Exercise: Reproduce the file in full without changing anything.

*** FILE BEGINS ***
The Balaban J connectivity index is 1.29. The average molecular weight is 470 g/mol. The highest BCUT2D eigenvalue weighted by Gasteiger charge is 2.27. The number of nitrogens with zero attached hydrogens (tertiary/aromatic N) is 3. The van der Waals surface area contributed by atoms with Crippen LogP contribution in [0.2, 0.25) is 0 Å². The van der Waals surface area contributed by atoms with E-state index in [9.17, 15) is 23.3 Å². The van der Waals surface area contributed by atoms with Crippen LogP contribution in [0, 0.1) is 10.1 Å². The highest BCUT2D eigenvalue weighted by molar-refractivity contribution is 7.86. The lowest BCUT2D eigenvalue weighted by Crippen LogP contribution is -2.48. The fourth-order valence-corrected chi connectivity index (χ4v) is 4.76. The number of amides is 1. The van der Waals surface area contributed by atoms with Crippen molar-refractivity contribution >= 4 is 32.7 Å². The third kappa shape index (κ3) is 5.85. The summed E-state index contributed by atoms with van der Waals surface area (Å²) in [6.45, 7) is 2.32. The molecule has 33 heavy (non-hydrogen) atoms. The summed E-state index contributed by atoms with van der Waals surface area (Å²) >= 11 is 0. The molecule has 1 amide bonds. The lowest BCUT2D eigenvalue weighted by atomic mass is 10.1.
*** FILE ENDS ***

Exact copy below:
The Balaban J connectivity index is 1.29. The average molecular weight is 470 g/mol. The highest BCUT2D eigenvalue weighted by Gasteiger charge is 2.27. The number of nitrogens with zero attached hydrogens (tertiary/aromatic N) is 3. The van der Waals surface area contributed by atoms with Crippen LogP contribution in [0.2, 0.25) is 0 Å². The van der Waals surface area contributed by atoms with E-state index in [9.17, 15) is 23.3 Å². The van der Waals surface area contributed by atoms with Crippen LogP contribution in [0, 0.1) is 10.1 Å². The highest BCUT2D eigenvalue weighted by molar-refractivity contribution is 7.86. The lowest BCUT2D eigenvalue weighted by Crippen LogP contribution is -2.48. The fourth-order valence-corrected chi connectivity index (χ4v) is 4.76. The number of amides is 1. The van der Waals surface area contributed by atoms with Crippen molar-refractivity contribution >= 4 is 32.7 Å². The third kappa shape index (κ3) is 5.85. The summed E-state index contributed by atoms with van der Waals surface area (Å²) in [6.45, 7) is 2.32. The molecule has 33 heavy (non-hydrogen) atoms. The summed E-state index contributed by atoms with van der Waals surface area (Å²) >= 11 is 0. The molecule has 1 amide bonds. The lowest BCUT2D eigenvalue weighted by atomic mass is 10.1.